“Any sufficiently advanced technology is indistinguishable from magic.” Arthur C. Clarke’s oft-quoted Third Law shows in part how what we observe is often more explainable than it seems, more measurable. As baseball has evolved, there is more effort than ever to gauge the reasons behind what feels random. Yet there are still aspects that seem nebulous, this measure of escape. There are still those moments of chaos in the Seattle Mariners 2022, but while their 4-2 victory today over the Texas Rangers may have seemed like magic, it was far from an illusion.
Even the measured can seem magical, or at least look like some kind of trick whose real logic we are unable to decipher. Enter Marco Gonzales. Going into tonight’s game, Marco was sporting some truly stunning season numbers that were anything but confidence-inspiring. His ERA of 3.74 sat against an xERA of 4.82 and a FIP and xFIP of 5.27 and 5.01, respectively; his K-BB% sat at an absolutely dismal 4.4%, by far the worst of his career with the Mariners.
Marco’s location today was also less than ideal. That didn’t stop him from going seven innings, striking out five, walking one inning and allowing just two earned runs on four hits. Fifty-six of his eighty-eight pitches were thrown for strikes, as he relied heavily on his change throwing it 40% of the time. Yeah, there was a little help from the home plate umpire, but nothing outright, and the Mariners stellar defense certainly played a part, but today Marco was a pitcher again. work that posted a quality start, then much better than the pitcher it looks to be on paper. His location may have been less than ideal overall, but his five strikeouts came from pitches perfectly dotting the edges of the zone.
As good as Marco was today, Rangers had an easy answer with their starter Jon Gray. He used his slider more than any other pitch, and for the most part he felt untouchable, generating puffs (10) on 63% of swings. His fastball was hitting 99 mph, an upward trend in speed that has lasted all season. Still, the three-pitch climb he was working on wasn’t enough to stop the Mariners from getting on the board first and early.
Late in the second, JP Crawford managed to drop a hanger into shallow center field for a single, setting up Adam Frazier, who landed as perfect a bunt as possible.
Next to beat? Sam Haggerty. The same Haggerty who has been a threat on the base paths, coming in with clutch jerks and absolutely rebuffing any talk about being fired at AAA. LE Sam Haggerty who stayed ahead in the count and fought off a 98 MPH fastball on the inside edge of the zone for a double RBI on the left field line to give the Mariners an early lead.
The bunt single was Frazier’s only hit for the night, but Crawford and Haggerty both had good matches, each playing 2-on-3 and Crawford working a walk as well. Haggerty’s two hits were doubles, and his batting average for the season now sits at a cool .303 with a .843 OPS.
Unfortunately for the Mariners, that was all the damage they would do this inning, and Gray set up well for the next innings. By the time Gray entered the seventh, he had seven strikeouts to his name and hadn’t allowed any more hits since the three he had allowed in the second. He had also walked three walks in the game so far, and it was another to start the seventh that would start to be his undoing in this game.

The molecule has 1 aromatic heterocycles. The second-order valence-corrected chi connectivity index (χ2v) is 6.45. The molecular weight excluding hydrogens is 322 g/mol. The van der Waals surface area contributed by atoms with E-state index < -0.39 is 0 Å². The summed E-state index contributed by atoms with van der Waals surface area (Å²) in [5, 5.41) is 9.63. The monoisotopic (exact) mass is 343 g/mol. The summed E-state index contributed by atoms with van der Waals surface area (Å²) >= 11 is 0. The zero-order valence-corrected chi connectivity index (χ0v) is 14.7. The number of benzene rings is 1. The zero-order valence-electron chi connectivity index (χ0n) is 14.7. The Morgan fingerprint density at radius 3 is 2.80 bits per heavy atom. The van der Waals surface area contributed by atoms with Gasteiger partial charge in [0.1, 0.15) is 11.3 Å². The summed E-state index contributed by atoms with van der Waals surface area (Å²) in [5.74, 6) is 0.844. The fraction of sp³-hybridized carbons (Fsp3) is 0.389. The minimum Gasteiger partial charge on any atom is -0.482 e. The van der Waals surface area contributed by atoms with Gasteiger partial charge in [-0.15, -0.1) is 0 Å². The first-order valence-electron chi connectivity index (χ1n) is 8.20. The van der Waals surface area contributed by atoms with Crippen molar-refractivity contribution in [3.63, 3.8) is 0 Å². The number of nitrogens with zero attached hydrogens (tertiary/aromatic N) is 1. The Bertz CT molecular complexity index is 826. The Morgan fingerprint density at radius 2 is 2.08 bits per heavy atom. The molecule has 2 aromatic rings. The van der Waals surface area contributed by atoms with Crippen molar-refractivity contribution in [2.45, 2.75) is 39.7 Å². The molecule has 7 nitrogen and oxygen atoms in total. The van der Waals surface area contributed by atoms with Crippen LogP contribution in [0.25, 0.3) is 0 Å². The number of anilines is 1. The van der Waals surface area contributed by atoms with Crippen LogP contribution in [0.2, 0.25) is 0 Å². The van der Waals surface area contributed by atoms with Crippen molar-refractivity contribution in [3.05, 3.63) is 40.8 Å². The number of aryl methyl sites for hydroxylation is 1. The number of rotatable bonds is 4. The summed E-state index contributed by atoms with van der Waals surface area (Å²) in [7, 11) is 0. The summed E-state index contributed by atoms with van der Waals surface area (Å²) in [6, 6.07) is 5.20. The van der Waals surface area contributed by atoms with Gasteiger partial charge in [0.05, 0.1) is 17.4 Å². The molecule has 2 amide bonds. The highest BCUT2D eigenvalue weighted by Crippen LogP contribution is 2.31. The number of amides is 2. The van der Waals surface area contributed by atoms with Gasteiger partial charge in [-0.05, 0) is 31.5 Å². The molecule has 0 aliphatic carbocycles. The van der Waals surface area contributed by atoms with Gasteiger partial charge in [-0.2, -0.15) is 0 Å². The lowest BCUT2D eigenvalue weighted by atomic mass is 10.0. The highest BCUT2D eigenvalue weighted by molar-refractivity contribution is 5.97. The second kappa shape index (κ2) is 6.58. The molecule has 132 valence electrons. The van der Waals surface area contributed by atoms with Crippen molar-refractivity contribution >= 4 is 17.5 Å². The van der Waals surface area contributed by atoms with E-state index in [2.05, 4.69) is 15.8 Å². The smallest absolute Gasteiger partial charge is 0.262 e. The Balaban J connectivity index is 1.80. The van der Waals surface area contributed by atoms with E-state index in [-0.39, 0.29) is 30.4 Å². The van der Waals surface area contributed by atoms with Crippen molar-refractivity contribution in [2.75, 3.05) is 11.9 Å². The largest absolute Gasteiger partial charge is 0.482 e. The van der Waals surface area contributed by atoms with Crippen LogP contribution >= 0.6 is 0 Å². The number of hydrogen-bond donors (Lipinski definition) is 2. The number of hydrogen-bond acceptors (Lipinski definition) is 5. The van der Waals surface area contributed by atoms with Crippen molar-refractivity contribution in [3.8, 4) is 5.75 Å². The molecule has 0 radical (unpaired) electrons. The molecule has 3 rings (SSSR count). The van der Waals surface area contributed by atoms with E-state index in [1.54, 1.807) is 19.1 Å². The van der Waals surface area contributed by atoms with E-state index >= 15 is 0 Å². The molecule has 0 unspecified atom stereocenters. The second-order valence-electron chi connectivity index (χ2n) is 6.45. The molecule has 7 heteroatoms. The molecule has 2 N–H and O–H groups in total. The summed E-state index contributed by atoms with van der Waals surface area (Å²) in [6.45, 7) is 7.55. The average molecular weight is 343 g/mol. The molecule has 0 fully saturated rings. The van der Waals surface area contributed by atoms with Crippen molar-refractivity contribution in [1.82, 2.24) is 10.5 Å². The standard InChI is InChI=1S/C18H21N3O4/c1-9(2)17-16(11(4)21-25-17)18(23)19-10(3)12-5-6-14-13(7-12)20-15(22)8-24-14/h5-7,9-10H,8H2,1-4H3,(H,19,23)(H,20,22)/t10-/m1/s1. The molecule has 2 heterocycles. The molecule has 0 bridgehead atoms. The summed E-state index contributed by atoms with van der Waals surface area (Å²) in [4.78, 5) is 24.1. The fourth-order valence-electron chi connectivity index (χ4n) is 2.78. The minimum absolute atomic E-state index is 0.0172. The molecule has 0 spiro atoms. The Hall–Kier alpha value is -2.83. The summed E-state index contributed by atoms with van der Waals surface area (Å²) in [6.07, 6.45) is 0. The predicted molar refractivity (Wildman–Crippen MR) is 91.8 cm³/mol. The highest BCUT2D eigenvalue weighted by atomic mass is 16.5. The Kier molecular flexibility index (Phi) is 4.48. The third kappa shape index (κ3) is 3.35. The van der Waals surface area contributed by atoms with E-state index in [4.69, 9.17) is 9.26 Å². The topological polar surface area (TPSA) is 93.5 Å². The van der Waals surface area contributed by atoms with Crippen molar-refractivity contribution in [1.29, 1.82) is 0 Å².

After Torrens retired both of his batters at bat, he was hit by Cal Raleigh. Beloved Cal Raleigh, who stayed patient and drew the walk. A perfect setup for what else, but another brace from Sam Haggerty, this time down the right field line.
Julio Rodríguez was next, and even though he’s having an elite rookie season, it’s easy to forget that he really is a rookie. Coming into the inning, he was hitless and had a nasty strikeout chasing a slider into the dirt. It’s easy to forget, because Julio keeps doing things like this:
A 108.5mph three-hit bomb that gave the Mariners a 4-2 lead, and on a Jon Gray slider no less. It was all the Mariners would have, and all they would need, to sail from there to victory.
Marco’s quality start got them past seven runs, Swanson and Muñoz combined for a scoreless eighth, and Matt Festa came in and closed the door after struggling with a hit and a walk. The pitching set up the trick, and Haggerty and Julio provided The Prestige.
The magic of this year’s team, its inexplicable beauty, goes far beyond the story the metrics will tell you. For example, this gem of a story from Servais about the change Julio made for the home run.
omg Julio took a different bat to the plate when he hit the home run because his usual “sleep it’s a day game” pic.twitter.com/ATT66iEWVn
—Lookout Landing (@LookoutLanding) July 27, 2022
The magic of this team is not in what it is on paper, although it is significantly better that way than in recent years, but rather in the spirit that embodies the players who make it up. I’m sure there’s advanced enough science to explain exactly why this team keeps finding so many unlikely heroes, or why Julio is so naturally good at baseball. We don’t need to see the reasons to recognize the obvious. This team has discovered a mojo that Seattle hasn’t seen in decades, and it’s truly magical to watch them sweep perfectly capable opponents in the Texas Rangers like they did today.